Getting across what an nth term rule is

A sprout in a lightbulb.

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On Friday I had one of those ‘this is why I went into teaching lessons’ where everything seemed to come together. What made the experience even more satisfying was the fact that if you’d have been there for the first 10 minutes you’d probably have thought that the lesson was well down the path towards crashing and burning.

The learning objective was to understand what an nth term rule is, what we can use it for and, if possible to get a glimpse into how you find it. I started off on the board with an arithmetic sequence and the term numbers above each term. We developed the discussion around noticing that the sequence ‘went up in threes’, so wrote down the three times table which also goes up in threes. We then discussed how the actual sequence was always one less than the same term in the three times table so the rule for getting the number in the sequence from the term number must be times by three and subtract one.

Blank faces. Silence. Kids deliberately trying to not make eye-contact.

After two more minutes of struggling to get the message across using this explanation I threw the lesson plan in the bin just as a bit of inspiration hit me.

From that moment on we went very kinaesthetic. I got 12 of them lined up at the front of the class holding mini-whiteboards up. The first person in the line had ‘n = 1’ written on their board, the next ‘n = 2’ and so on up to ‘n = 12’ on the board of the last person in the line.

Then I stood at the side of the room so everyone could see me and I held up a white board on which I wrote nth term rules. I started with ‘2n’, then ‘4n’ etc to get things off gently. The pupils had to substitute their number into the nth term rule in their heads and then we went down the line with each person shouting out their answer to generate the sequence. Progress was slow for the first few but within ten minutes they were doing ‘5n -3’ and the like absolutely perfectly.

Once they got to this stage I thought we could really nail the concept of the nth term rule by me jumping on the end of the line and saying ‘I want you to imagine that there are more than twelve people in the line, I want you to imagine there are one hundred. Imagine I’m at the end of the line holding a board that says ‘n = 100′. What number would I be shouting out?’ Instantly the kids all had that lightbulb moment. They all did the substitution using the nth term rule in their heads and a unanimous correct answer rang out! ‘What if I was the fiftieth, two hundredth, ten thousandth person in the line?’ followed as the idea of the nth term rule being able to tell you the answer for any term in the sequence really sank in. It was a lovely moment!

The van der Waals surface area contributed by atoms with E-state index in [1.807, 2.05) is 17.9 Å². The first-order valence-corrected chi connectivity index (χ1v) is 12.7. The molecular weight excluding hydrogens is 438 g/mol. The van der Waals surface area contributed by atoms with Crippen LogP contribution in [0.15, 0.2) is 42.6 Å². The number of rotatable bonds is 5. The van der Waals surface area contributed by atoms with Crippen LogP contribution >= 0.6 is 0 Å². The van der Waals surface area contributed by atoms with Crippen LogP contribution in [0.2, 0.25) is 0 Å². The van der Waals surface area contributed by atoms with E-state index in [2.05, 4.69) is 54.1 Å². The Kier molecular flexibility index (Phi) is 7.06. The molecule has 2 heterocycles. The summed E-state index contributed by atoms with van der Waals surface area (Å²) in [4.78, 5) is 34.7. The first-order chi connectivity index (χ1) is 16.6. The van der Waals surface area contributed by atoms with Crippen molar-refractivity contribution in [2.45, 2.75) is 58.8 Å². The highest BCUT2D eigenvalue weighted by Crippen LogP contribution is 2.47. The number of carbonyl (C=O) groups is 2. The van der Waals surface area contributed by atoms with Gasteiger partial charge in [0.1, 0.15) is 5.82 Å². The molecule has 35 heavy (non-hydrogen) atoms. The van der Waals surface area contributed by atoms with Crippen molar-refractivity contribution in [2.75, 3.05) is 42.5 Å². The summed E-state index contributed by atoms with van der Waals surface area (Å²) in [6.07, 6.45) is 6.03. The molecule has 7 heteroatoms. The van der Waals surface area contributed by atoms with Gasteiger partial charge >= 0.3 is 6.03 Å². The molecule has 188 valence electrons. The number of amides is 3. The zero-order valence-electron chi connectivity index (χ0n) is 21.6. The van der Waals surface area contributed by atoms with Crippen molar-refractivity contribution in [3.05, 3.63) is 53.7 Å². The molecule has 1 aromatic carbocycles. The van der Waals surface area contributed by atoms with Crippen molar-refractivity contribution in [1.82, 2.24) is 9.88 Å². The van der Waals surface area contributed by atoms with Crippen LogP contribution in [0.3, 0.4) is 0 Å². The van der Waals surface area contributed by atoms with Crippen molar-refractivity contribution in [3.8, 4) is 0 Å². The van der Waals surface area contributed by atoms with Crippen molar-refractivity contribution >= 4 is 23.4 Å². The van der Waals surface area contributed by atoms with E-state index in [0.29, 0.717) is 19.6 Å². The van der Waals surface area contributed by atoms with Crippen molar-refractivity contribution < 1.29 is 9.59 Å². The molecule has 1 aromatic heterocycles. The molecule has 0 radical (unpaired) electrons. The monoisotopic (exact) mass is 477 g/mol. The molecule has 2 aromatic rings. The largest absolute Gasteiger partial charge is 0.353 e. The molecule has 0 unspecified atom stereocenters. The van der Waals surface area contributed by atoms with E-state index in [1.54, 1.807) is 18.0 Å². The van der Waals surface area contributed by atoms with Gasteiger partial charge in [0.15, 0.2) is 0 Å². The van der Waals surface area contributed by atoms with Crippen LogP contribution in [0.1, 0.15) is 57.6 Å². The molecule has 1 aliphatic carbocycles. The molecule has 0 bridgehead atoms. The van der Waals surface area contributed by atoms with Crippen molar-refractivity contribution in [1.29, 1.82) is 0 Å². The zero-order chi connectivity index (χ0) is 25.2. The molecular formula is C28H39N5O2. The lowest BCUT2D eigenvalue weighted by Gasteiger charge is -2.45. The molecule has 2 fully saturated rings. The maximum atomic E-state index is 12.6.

To add cream on top, one bright young lad then said ‘I’ve noticed that when there is a four infront of the n the sequence goes up in fours, and when there is a two infront of the n it goes up in twos’. We tested out his idea with a few more sequences before we discussed how we could mathematise the point i.e. the coefficient of n being the common difference.

During my teacher training, because I was being observed so often, there is no way I’d have deviated from the lesson plan so much and taken such a risk. Now I’m teaching day-to-day with my own classes I feel able to go for it in these situations which, on this particular occasion worked out great. It’s got me thinking about how I can go more kinaesthetic in other topics…

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4 Responses

  1. Ceejaypee says:

    Excellent! Getting the students used to the phrase “nth term” is what I always find difficult.

    I tried a different approach the other day as a reminder with my year 8 class, after using sequences to solve a number puzzle.

    I asked them to name some numbers that, when divided by 4, gave a remainder of 3. So the students came up with 19, 27, 35, etc etc. When I rearranged the numbers into order, the students noticed that …wow! the sequence goes up in 4’s, but is one less or three more than multiples of four…..

    Agreed about the lesson plan! As a student some of my best lessons were the less rigidly planned lessons. I recently taught average from a frequency table using shoe sizes and the students could see how I was finding the median. I then stood them up at the front in a human bar chart by shoe size and then all became clear!

  2. Daina ward says:

    I am a year 7 and I have got abit stuck on my homework can any of you help me plz

  1. 12/12/2014

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